The name of the 88-year-old financial magnate George Soros is known by many. A Hungarian Jew, who studied and started a career in Britain and gained international fame in the United States, he looks like a living embodiment of the idea of cosmopolitanism.
It is no wonder that the billionaire shares the concept of open society proposed by the philosopher Karl Popper – even Soros’s international institute is named after it and actively promotes it in every corner of the world. The concept is about building a society based on deep individualism and void of any cultural, religious, national and civilizational roots and traditions, which Popper considered a sign of totalitarianism. John Lennon expressed something similar in a creative form in his famous composition Imagine.
Even in a more prosaic wording, the ideas of Popper and Soros attract a sufficient number of followers, and the Open Society Institute has been working hard for several decades to increase it further. Soros combines his aspirations with a reasonable criticism of deficiencies of the contemporary political and social model. He criticizes capitalism and, among other things, Russia’s reforms of the 1990s, which he describes as “robbery.” He also strongly disapproved of the foreign policy of George W. Bush and the US intervention in Iraq in 2003.
However, this seemingly righteous position should be viewed from the proper angle. Indeed, the billionaire does not like the world of prevailed national egotism and cynical and pragmatic imperialism, first of all, the American one. He would prefer to see a new tower of Babel with the US as the foundation, strong, but void of any clear identity and managed by Soros and his associates for the sake of globalism. This can hardly be considered pure liberal idealism – such world order would make it much easier for Soros to carry out the grand financial speculations that built his fortune.
The Soros structures first came to Russia during the perestroika, and in 1995, the Open Society Institute opened its representative office in the country. Even in those troubled years, the goals and methods of the foundation raised many questions from journalists and members of parliament, but it was only in 2015 that it was declared non grata in Russia. But twenty years were enough for the organization to do Russia enormous harm. It organized what can only be described as a hostile takeover of a significant segment of Russian education, in order to teach school and university students in the spirit of nihilism; it aggressively promoted the ideas of cosmopolitanism and value relativism in the media, culture and art.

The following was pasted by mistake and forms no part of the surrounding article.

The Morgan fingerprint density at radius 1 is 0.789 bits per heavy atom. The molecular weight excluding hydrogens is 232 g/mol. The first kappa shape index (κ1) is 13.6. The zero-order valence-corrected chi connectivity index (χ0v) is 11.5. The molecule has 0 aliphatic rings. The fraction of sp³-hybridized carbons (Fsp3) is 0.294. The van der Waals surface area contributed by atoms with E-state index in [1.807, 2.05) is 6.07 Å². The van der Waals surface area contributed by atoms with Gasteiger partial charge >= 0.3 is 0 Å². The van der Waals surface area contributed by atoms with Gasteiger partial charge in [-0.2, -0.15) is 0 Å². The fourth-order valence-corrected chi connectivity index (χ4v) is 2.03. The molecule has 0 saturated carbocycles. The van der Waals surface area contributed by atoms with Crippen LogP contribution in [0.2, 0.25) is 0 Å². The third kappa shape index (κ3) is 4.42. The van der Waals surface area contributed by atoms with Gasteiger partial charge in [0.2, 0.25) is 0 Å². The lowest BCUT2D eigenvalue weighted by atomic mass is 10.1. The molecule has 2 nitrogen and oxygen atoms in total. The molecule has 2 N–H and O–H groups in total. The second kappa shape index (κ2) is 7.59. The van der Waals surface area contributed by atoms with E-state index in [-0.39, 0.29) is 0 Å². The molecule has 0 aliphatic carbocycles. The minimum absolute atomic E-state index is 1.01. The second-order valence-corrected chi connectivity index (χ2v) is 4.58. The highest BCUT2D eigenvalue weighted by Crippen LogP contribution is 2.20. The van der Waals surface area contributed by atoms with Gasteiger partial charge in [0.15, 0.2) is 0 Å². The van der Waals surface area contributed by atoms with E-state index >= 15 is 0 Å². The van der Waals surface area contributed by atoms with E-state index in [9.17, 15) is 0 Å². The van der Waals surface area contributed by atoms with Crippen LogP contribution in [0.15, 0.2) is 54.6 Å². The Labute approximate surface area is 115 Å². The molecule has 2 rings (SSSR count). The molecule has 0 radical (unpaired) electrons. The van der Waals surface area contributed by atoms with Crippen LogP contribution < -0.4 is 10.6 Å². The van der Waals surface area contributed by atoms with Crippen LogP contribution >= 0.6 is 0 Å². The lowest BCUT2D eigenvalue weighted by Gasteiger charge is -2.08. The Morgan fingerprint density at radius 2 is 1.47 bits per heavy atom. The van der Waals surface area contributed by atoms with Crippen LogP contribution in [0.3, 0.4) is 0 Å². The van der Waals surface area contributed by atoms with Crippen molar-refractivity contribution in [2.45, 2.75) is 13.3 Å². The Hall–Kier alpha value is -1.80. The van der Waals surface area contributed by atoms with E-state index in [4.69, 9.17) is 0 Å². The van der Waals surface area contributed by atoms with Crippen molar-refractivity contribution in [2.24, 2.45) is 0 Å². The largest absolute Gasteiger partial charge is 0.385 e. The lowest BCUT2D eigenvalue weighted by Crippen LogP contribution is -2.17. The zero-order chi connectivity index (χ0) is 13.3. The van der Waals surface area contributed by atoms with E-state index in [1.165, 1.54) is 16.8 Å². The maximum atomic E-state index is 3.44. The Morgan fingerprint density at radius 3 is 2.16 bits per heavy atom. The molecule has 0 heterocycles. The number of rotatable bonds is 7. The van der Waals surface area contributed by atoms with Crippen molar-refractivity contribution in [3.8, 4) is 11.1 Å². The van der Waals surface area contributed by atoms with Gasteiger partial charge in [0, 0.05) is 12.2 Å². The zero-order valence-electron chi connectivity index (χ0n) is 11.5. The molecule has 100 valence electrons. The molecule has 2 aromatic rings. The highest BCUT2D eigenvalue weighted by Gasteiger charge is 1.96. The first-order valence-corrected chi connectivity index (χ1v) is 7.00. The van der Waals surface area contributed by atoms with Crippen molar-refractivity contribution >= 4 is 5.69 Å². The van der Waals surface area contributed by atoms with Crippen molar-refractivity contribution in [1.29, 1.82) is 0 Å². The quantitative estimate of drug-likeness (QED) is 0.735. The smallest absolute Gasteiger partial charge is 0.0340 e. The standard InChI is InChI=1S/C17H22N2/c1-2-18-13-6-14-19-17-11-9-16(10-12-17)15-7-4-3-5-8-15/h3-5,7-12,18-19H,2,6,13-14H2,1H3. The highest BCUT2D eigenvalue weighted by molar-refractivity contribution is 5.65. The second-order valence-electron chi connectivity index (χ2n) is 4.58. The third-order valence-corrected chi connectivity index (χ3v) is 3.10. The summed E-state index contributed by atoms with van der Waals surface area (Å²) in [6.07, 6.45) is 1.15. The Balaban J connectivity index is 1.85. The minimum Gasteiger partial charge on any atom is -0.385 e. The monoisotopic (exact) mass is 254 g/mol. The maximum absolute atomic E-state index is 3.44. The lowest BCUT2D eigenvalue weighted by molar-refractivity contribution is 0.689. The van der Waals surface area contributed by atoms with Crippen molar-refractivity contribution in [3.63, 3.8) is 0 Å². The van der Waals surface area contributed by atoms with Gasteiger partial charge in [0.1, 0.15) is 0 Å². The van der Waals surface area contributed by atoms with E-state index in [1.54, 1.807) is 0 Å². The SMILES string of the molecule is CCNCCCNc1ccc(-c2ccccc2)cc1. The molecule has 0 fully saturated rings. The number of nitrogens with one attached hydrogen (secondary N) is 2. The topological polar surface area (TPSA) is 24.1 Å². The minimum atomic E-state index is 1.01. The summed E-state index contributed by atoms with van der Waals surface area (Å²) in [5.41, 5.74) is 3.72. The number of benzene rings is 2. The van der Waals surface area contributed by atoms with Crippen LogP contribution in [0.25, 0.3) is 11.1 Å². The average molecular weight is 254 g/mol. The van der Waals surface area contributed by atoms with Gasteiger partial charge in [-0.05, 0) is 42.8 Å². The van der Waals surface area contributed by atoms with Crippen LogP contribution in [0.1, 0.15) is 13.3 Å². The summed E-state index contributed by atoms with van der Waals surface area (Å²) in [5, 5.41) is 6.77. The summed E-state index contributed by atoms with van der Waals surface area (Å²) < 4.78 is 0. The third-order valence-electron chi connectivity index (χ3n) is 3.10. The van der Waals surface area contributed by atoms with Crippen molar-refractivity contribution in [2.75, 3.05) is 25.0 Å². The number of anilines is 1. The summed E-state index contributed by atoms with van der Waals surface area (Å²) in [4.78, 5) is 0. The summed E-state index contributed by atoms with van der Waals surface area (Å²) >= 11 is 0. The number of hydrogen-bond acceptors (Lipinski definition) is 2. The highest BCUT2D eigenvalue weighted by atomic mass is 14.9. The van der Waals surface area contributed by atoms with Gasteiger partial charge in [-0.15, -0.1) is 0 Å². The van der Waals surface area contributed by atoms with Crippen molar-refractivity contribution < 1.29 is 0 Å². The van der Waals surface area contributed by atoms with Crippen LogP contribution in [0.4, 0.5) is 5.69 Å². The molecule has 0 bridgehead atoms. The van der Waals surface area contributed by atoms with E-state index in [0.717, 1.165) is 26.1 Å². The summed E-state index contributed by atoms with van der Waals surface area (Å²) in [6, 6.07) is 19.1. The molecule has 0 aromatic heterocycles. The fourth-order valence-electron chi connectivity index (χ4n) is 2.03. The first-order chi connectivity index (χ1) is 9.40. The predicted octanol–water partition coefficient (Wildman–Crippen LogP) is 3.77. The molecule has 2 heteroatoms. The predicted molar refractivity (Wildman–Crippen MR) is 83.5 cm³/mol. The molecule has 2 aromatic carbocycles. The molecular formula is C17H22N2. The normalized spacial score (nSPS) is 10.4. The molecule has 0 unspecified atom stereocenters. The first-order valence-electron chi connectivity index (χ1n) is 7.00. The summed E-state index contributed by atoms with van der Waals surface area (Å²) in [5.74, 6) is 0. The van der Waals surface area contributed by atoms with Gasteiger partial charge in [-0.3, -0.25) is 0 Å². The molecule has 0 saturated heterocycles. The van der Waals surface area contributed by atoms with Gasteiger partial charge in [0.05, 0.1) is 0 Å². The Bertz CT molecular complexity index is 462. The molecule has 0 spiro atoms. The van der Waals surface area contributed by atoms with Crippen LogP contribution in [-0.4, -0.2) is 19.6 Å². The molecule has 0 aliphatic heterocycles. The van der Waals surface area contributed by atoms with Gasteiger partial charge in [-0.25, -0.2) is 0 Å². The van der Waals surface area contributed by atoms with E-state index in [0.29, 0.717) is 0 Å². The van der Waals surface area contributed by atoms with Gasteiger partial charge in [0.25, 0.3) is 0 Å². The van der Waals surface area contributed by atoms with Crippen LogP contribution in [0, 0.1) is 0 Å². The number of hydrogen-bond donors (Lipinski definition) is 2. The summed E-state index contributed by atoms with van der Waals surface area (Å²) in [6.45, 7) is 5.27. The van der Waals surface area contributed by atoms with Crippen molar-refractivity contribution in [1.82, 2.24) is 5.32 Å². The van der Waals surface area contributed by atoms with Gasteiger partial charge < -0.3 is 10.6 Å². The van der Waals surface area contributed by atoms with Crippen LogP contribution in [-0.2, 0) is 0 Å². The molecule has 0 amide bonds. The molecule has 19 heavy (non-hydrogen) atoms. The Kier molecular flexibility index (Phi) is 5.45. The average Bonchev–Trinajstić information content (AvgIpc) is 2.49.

Soros was a similarly notorious figure in the former Soviet republics and in East Europe. He was one of the main sponsors and authors of the succession of velvet revolutions of 1989 in the Warsaw Pact countries. His native Hungary has enjoyed his particular attention. After the right conservative forces that insist on special relations with the EU came to power in the country, Soros described the new policy of Budapest as fascist and began fighting against it. Hungarians are now fighting back.
Soros also invested a lot in the color revolutions in Georgia and Ukraine. In 2015-2016, his e-mail correspondence and internal documents of his structures were often leaked to the Internet, sometimes because of hacker attacks. It became clear that he had played a huge part first in the preparations of the Euromaidan and afterwards in shaping Kiev’s military and political views and information agenda. For example, in correspondence with Ukrainian President Pyotr Poroshenko, Soros wrote about his efforts to get delivery of American lethal weapons to Ukraine approved and offered advice on interaction with US military instructors.
Now Soros is actively fighting against the policies of Donald Trump, accusing him of something he used to accuse his fellow party member George W. Bush of – “national egotism,” “strategic short-sightedness,” and “thoughtless imperialism.” However, the intensity of fight and the vividness of accusations have grown since last time. There can be no doubt that the predatory military imperialist politics of the incumbent US administration does not bode well for the world. But the aggressive liberal globalism of Mr Soros & Co is in no way better. “Both are worse,” one could say, all the more so as Trump and Soros argue about the means and methods rather than goals and essence.